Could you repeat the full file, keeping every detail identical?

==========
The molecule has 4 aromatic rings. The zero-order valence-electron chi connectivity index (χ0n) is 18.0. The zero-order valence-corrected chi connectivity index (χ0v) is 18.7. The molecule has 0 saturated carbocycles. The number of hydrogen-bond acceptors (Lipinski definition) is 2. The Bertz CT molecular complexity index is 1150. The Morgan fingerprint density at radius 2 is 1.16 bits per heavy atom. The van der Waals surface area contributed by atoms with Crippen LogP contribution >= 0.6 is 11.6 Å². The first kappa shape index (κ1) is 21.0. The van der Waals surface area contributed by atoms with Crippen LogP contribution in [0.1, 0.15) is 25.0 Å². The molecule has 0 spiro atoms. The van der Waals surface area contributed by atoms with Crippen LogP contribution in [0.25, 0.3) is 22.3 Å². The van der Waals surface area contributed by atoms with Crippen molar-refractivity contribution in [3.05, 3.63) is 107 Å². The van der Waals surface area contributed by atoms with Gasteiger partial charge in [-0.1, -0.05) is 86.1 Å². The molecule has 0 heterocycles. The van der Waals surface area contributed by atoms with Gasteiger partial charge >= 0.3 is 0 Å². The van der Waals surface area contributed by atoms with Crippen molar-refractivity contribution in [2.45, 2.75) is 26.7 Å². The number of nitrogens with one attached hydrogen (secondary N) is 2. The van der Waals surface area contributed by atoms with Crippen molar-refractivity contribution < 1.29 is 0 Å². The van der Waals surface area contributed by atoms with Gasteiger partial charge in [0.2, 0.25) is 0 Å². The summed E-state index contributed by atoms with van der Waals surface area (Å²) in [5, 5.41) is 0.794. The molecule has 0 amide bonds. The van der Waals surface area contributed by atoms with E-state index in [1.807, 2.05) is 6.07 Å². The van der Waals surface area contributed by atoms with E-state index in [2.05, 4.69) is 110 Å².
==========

The molecule has 4 aromatic rings. The zero-order valence-electron chi connectivity index (χ0n) is 18.0. The zero-order valence-corrected chi connectivity index (χ0v) is 18.7. The molecule has 0 saturated carbocycles. The number of hydrogen-bond acceptors (Lipinski definition) is 2. The Bertz CT molecular complexity index is 1150. The Morgan fingerprint density at radius 2 is 1.16 bits per heavy atom. The van der Waals surface area contributed by atoms with Crippen LogP contribution >= 0.6 is 11.6 Å². The first kappa shape index (κ1) is 21.0. The van der Waals surface area contributed by atoms with Crippen LogP contribution in [0.1, 0.15) is 25.0 Å². The molecule has 0 spiro atoms. The van der Waals surface area contributed by atoms with Crippen LogP contribution in [0.25, 0.3) is 22.3 Å². The van der Waals surface area contributed by atoms with Crippen molar-refractivity contribution in [3.05, 3.63) is 107 Å². The van der Waals surface area contributed by atoms with Gasteiger partial charge in [-0.1, -0.05) is 86.1 Å². The molecule has 0 heterocycles. The van der Waals surface area contributed by atoms with Gasteiger partial charge >= 0.3 is 0 Å². The van der Waals surface area contributed by atoms with Crippen molar-refractivity contribution in [2.45, 2.75) is 26.7 Å². The number of nitrogens with one attached hydrogen (secondary N) is 2. The van der Waals surface area contributed by atoms with Crippen molar-refractivity contribution < 1.29 is 0 Å². The van der Waals surface area contributed by atoms with Gasteiger partial charge in [0.2, 0.25) is 0 Å². The summed E-state index contributed by atoms with van der Waals surface area (Å²) in [5, 5.41) is 0.794. The molecule has 0 amide bonds. The van der Waals surface area contributed by atoms with E-state index in [1.807, 2.05) is 6.07 Å². The van der Waals surface area contributed by atoms with E-state index in [2.05, 4.69) is 110 Å².